Then-Fastly Founder & CEO Arthur Bergman, right, rings a ceremonial bell on the floor of the New York Stock Exchange as his company’s IPO begins trading, Friday, May 17, 2019.
Richard Drew | AP
Zoom may be the technology story of the pandemic. But it’s no longer the best-performing tech stock of the work-from-home era.
That distinction now belongs to Fastly, which went public a month after Zoom last year. Fastly shares climbed 15% on Monday to $73.27, following last week’s 36% surge. They’re now up 222% since the market’s peak on Feb. 19, outperforming Zoom, which is up 159% over that stretch.
Fastly’s technology helps consumers more rapidly view and retrieve digital content. Its customers include e-commerce software provider Shopify, music-streaming service Spotify and messaging app Slack, which are all seeing usage spikes with so many people working remotely. Some analysts are starting to see Fastly as one of the top technology winners from the accelerating trend toward working from home and staying at home.
“Its customers are a lot of the next-generation bleeding-edge tech companies,” said Rishi Jaluria, an analyst at DA Davidson who recommends buying the stock. “It’s the combination of a company with really strong fundamentals and everything executing really well and at the same time, I think, momentum is building on that.”
Jaluria has the highest share price target of the six analysts tracked by FactSet who have published predictions, but even he hasn’t been able to keep up with the latest rally. Jaluria raised his target to $55 from $33 on June 3, when the stock was at $47.84. The other five analysts all have buy ratings, and target prices between $30 and $46.
Last month, Fastly announced a follow-on stock offering at $41.50 a share, 43% below Monday’s close.
Fastly said in its first-quarter earnings report that revenue climbed 38%, and the company increased its guidance for the year to as much as $290 million from up to $265 million. The mid-point of its range would mark annual growth of 42% from 39% last year.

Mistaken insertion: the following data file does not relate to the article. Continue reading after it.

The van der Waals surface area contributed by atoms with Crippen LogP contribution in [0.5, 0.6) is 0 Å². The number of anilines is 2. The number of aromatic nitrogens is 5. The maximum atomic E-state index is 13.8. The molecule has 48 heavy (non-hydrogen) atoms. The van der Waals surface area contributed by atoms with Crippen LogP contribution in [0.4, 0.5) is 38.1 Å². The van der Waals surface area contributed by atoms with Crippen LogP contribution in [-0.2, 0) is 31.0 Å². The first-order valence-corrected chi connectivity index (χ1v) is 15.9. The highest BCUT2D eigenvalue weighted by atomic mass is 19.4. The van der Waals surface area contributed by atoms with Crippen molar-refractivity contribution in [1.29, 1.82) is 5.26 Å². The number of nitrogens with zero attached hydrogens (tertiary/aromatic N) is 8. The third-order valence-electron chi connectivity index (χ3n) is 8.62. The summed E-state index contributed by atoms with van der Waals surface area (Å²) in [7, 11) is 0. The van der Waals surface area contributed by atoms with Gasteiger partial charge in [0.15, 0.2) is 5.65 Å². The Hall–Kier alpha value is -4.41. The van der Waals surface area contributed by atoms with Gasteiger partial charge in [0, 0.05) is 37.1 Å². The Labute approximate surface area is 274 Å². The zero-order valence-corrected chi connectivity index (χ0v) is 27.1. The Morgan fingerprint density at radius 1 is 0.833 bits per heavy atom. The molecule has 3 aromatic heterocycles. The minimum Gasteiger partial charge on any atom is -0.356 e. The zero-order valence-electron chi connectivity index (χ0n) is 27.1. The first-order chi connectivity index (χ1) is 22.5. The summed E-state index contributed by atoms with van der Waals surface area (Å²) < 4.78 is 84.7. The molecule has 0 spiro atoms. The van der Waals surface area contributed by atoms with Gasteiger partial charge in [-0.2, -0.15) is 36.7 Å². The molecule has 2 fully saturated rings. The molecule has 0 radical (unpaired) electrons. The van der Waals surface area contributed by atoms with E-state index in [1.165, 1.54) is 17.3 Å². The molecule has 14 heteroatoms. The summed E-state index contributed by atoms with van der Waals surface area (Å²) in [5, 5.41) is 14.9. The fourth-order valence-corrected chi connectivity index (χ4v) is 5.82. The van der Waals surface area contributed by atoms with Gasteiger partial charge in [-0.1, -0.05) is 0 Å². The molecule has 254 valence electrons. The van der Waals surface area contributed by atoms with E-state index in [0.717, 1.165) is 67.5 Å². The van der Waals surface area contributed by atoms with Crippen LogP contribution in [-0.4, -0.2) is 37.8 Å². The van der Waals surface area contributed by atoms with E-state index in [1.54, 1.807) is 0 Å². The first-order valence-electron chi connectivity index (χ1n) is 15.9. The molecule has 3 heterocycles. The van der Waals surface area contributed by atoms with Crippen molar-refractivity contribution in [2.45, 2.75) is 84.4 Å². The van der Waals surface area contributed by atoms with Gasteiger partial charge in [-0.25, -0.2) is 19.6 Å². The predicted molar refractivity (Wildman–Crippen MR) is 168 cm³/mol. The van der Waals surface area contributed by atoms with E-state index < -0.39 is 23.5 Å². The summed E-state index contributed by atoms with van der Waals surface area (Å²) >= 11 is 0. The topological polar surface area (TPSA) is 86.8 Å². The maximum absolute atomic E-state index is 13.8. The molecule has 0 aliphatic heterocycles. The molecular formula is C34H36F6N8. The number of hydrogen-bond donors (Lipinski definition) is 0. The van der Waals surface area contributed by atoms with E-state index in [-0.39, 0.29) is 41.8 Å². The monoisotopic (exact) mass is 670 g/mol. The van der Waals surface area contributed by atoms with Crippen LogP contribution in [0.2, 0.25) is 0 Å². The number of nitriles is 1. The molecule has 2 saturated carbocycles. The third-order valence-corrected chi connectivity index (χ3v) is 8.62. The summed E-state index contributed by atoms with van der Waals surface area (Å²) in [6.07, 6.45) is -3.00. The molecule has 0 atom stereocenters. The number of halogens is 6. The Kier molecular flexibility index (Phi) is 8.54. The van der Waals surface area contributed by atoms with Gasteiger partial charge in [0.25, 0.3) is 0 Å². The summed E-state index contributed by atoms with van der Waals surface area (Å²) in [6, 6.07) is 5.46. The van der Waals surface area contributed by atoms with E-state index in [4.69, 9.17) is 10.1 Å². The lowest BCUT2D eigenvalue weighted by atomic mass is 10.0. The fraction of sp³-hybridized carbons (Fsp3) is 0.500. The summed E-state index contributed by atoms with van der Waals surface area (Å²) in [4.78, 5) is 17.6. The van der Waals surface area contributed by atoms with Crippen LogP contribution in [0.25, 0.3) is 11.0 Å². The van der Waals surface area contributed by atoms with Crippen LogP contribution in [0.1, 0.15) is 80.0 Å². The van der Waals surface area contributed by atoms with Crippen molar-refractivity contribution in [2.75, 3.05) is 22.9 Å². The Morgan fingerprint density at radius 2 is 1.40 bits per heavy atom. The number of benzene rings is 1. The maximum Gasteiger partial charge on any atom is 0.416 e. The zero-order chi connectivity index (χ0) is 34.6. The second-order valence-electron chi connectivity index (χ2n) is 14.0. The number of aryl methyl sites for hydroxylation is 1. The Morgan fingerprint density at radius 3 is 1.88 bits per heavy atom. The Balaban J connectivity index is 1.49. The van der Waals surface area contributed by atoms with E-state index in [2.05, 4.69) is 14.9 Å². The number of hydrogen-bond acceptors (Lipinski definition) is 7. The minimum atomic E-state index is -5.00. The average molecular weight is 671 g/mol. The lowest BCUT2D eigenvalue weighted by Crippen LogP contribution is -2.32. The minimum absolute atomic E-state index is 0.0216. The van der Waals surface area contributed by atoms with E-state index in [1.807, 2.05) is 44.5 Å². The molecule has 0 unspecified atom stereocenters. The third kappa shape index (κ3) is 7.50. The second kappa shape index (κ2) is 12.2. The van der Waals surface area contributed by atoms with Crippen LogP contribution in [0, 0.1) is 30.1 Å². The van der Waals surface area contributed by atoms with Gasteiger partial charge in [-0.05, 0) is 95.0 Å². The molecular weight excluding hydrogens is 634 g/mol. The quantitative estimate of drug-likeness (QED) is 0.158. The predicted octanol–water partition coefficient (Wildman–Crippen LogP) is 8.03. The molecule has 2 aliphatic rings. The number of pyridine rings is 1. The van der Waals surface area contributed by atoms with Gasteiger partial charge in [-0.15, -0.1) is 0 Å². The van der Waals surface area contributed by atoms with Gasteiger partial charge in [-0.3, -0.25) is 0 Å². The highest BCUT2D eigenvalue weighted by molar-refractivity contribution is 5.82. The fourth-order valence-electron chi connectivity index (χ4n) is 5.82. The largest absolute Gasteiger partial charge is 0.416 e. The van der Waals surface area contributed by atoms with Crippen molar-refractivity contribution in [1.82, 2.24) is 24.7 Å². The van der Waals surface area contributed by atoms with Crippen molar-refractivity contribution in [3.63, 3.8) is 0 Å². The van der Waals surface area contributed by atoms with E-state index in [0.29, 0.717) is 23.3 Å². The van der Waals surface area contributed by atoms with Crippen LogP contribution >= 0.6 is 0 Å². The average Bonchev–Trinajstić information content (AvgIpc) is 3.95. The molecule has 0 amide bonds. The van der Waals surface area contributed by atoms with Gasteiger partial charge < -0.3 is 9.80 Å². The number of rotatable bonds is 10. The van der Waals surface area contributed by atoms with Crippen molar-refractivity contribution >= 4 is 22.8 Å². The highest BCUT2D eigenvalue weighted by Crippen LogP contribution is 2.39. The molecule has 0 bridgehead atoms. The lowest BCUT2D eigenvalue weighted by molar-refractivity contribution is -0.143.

In the content delivery network (CDN) market, Fastly is only about one-fifteenth the size of Akamai in terms of revenue, but almost half as big when it comes to market value. Fastly’s market cap now sits at $7.6 billion, while Akamai is worth $16.5 billion. Cloudflare, another competitor in the space, has more than doubled in value in the past four months to an $11.2 billion market cap.
While he couldn’t have known it at the time, Fastly CEO Joshua Bixby took over at a most precarious moment — Feb. 20. The stock market peaked the previous day and proceeded to plunge 34% over the next four weeks, as concerns about the coronavirus forced wide swaths of the economy to shut down. In his letter to staff announcing Bixby’s promotion, founder and then-CEO Artur Bergman, said “the board and I believe that Joshua is the right person to lead Fastly into the future.”
Bixby wrote his first blog post as CEO ten days later, urging extreme caution to his 685 employees:
We are suspending all non-essential travel worldwide for Fastly employees, canceling or postponing Fastly-sponsored events, and discouraging employee attendance at industry events and in-person meetings. Though a large portion of Fastly personnel already work remotely, we have also made the decision to close all Fastly offices and temporarily enact a fully remote workforce. These changes are effective immediately.
Bixby has since written two more blog posts, and neither have to do with the company’s technology. The first, on April 27, was to applaud organizations providing important information about Covid-19. The second, on June 1, was titled, “Black Lives Matter: We are taking a stand,” and came as people across the country were protesting a policeman’s killing of George Floyd.
Along with three other top executives, Bixby wrote that Fastly was contributing $50,000 each to two organizations fighting for racial justice and that the company was putting in place internal efforts to better recognize Black culture.
“We choose to do better,” the post said. “We choose to be anti-racist. We choose to use our privilege and platform to speak up. We choose to stand in solidarity with the Black community.”
Fastly representatives didn’t immediately respond to requests for comment for this story.
WATCH: Fastly CEO says the lockdown has changed the fabric of the internet